While it has a title that goes so far as to have a blurb on the front giving you the correct pronunciation, I doubt you’ll find a movie as charming and heartwarming as this outside of the Ghibli releases.
What They Say:
The story is about a young girl named Hiromi Nozawa and her dog, Junkers (pronounced Yoon-kers). Hiromi is having troubles at home mainly because of her parents wanting to separate. As she is fighting the loneliness and sorrow which is tearing her apart………Junkers trys to comfort her because unlike any other dog….he can talk and grant her 3 wishes.
The audio presentation for this release brings us the original Japanese language track in stereo along with the English language dub, both of which are encoded at 192kbps. Both tracks have standard stereo mixes that come across quite well here, though the English track is louder than the Japanese one. There are some nice subtle moments of forward soundstage directionality in a few areas, but mostly this is a dialogue driven movie and that flows through nicely here without any problems or dropouts.
Originally released in 1995, Junkers get a great looking anamorphic transfer here in its original aspect ratio of 1.85:1. The coloring of this film is done in a watercolor style that gives it a very light and airy feel that works quite well here. The backgrounds look fantastic and mesh well with the character animation. Outside of a few areas of very light cross coloration, I couldn’t find anything to nitpick with this transfer.
Probably the weakest part of this release is the cover art, where it simply has a scan grab of Junkers sitting in the middle of the street and a word balloon with his name being properly pronounced while the logo takes almost half of the cover above him. I can imagine passing by this easily after chuckling at it if I came across it in the store. This is one of those unfortunate releases that doesn’t have a reversible cover with the very Ghibli-esque artwork either. The back cover provides a better-looking shot from the show while providing a simple summary of the premise of the show. Basic staff listings and the usual disc features are included here, though I’m surprised that no mention of the anamorphic widescreen transfer is here except for the concept that it’d scare away parents (bah – parents of kids today are not my parents!). The insert has a cute cover that showcases a variety of Junker’s shots that opens up to a two-panel spread that has a message from the original author, Naoto Kine. The back of the insert has the full production credits translation and bilingual cast listings.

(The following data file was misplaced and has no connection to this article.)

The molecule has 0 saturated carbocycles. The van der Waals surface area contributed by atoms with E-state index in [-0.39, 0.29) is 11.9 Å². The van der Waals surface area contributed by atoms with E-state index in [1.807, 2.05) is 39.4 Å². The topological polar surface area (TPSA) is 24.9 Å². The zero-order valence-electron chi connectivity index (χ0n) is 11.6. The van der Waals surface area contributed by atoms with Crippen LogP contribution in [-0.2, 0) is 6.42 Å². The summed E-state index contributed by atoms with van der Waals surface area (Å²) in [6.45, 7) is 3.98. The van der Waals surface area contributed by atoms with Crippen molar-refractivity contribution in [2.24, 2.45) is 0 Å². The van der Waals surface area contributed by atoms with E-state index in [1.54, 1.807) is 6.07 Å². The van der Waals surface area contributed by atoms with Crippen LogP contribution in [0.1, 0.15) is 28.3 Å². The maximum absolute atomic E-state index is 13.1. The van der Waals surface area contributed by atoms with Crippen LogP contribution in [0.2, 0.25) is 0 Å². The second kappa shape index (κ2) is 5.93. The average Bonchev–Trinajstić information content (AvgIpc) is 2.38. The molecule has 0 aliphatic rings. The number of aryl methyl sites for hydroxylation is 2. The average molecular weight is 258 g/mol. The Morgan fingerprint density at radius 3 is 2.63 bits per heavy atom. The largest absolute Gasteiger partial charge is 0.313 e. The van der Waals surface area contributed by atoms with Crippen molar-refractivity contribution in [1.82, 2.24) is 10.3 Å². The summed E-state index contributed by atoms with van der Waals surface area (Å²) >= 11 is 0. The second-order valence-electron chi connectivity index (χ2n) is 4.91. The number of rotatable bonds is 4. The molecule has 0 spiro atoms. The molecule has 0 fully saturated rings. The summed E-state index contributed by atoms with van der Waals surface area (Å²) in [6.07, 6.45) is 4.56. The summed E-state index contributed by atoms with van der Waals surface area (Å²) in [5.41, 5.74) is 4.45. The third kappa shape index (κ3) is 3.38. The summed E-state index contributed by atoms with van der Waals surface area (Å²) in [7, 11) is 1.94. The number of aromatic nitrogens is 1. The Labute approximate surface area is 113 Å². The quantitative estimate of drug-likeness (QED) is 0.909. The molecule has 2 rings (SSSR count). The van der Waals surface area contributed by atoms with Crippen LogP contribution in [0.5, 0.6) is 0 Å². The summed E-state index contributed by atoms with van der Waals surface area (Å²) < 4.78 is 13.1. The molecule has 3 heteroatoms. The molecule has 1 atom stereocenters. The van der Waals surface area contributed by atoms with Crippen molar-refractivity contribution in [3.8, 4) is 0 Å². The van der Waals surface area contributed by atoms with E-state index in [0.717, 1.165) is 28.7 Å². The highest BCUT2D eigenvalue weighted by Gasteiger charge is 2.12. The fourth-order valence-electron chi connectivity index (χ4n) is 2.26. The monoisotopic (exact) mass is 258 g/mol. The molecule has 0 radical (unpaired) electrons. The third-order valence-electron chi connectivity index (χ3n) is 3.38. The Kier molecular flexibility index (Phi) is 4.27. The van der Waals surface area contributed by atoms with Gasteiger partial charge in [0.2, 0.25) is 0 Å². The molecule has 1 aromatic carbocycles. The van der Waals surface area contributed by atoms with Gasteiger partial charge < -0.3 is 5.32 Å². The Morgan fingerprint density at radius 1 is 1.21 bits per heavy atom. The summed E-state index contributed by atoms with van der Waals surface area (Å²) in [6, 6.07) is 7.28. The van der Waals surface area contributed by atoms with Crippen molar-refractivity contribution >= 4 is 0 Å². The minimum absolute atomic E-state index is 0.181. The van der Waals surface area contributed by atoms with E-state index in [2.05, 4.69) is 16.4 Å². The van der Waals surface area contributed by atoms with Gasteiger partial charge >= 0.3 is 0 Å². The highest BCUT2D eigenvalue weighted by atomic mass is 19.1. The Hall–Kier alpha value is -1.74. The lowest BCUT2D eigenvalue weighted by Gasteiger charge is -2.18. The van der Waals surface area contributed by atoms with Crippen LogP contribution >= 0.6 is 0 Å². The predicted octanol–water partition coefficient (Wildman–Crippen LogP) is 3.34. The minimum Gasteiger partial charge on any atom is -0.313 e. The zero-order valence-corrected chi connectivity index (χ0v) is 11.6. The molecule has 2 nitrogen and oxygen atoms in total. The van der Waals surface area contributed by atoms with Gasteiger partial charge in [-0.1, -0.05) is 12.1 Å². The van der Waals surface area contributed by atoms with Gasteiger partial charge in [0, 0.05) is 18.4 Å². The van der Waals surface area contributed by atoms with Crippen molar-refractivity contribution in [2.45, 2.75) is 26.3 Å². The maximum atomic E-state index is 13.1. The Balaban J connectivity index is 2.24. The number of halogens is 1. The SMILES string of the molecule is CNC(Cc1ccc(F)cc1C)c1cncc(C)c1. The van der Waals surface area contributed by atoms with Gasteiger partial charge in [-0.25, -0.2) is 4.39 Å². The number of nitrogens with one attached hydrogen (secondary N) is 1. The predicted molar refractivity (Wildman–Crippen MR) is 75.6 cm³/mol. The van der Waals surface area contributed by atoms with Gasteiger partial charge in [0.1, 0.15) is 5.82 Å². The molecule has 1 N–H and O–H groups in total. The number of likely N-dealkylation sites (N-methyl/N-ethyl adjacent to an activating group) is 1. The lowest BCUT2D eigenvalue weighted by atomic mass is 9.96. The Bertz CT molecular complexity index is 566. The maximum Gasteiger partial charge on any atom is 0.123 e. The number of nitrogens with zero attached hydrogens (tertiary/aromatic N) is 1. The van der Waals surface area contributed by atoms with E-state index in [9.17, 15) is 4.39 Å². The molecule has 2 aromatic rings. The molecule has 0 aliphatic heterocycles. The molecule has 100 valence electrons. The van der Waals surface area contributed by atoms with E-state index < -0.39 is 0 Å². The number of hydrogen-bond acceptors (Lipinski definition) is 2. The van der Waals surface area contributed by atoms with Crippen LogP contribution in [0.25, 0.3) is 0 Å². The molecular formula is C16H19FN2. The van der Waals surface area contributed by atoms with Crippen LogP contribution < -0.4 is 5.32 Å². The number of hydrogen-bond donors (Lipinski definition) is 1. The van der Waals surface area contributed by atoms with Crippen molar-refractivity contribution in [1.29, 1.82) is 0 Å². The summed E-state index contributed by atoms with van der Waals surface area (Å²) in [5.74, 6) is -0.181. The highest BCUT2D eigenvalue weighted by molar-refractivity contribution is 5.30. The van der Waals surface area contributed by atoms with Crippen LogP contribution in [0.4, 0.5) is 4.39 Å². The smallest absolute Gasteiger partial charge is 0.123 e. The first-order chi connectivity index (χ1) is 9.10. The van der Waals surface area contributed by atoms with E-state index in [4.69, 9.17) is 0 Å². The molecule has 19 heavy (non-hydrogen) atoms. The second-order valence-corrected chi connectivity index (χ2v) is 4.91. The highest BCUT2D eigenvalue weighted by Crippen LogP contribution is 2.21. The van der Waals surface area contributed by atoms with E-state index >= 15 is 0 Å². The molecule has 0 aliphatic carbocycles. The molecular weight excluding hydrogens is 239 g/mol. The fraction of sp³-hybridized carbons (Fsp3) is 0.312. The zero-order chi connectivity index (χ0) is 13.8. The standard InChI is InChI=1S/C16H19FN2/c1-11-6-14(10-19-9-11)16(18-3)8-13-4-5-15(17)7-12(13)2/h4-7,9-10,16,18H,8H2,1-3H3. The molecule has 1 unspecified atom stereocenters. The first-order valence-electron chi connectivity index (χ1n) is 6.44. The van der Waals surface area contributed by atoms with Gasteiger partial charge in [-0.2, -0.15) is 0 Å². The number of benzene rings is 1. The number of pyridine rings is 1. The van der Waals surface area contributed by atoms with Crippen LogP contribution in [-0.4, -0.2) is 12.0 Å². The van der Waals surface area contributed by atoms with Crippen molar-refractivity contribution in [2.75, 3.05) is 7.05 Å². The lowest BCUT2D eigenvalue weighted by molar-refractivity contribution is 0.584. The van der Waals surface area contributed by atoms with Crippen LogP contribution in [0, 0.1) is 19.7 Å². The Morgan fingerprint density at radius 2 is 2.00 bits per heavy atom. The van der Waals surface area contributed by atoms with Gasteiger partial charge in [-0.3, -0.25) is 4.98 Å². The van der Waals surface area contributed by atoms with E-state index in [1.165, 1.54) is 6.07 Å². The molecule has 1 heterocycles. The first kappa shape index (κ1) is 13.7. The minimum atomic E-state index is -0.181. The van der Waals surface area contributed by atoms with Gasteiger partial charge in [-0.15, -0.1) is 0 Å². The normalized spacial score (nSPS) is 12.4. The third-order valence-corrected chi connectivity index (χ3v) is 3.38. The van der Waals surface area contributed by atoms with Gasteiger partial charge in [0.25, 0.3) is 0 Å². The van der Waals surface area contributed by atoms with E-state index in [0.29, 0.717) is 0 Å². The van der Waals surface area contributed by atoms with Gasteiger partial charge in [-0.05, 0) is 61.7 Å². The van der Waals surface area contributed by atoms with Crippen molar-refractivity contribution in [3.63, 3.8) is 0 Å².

The main menu is a nice piece that takes part of the show’s animation of a little picture box being opened and zooms in on the picture section, which is then substituted for various images from the show playing set to some nice instrumental music. Moving to submenus is nice and fast (and fun to move the little paw print around at that) with good access times and quick menu loads.
There’s a small but good collection of extras here. There’s a nice little art gallery showing off various aspects of the film. The interview section has pieces with both Naoto Kine and Junichi Sato, both running between five and ten minutes or so, and each giving some interesting insights to the film and its origins. Also included is the original 3-minute pilot film used to help sell it.
Content: (please note that content portions of a review may contain spoilers)
Prior to this film actually being licensed, I had never heard of it before and that seemed to be the general reaction of many. Junkers Come Here, originally released in 1995 and directed by Junichi Sato (of Sailor Moon fame at the time, among many other series since then) and based off of two original novels written by Naoto Kine, is the kind of tale one would ordinarily imagine being adapted by Studio Ghibli. I generally dislike mentioning other shows or creators when doing a review, rather I’d prefer to keep the focus on the team and people actually involved. But with Junkers, it feels so much like some of these other films that the casual mention will go a long way in covering what it is.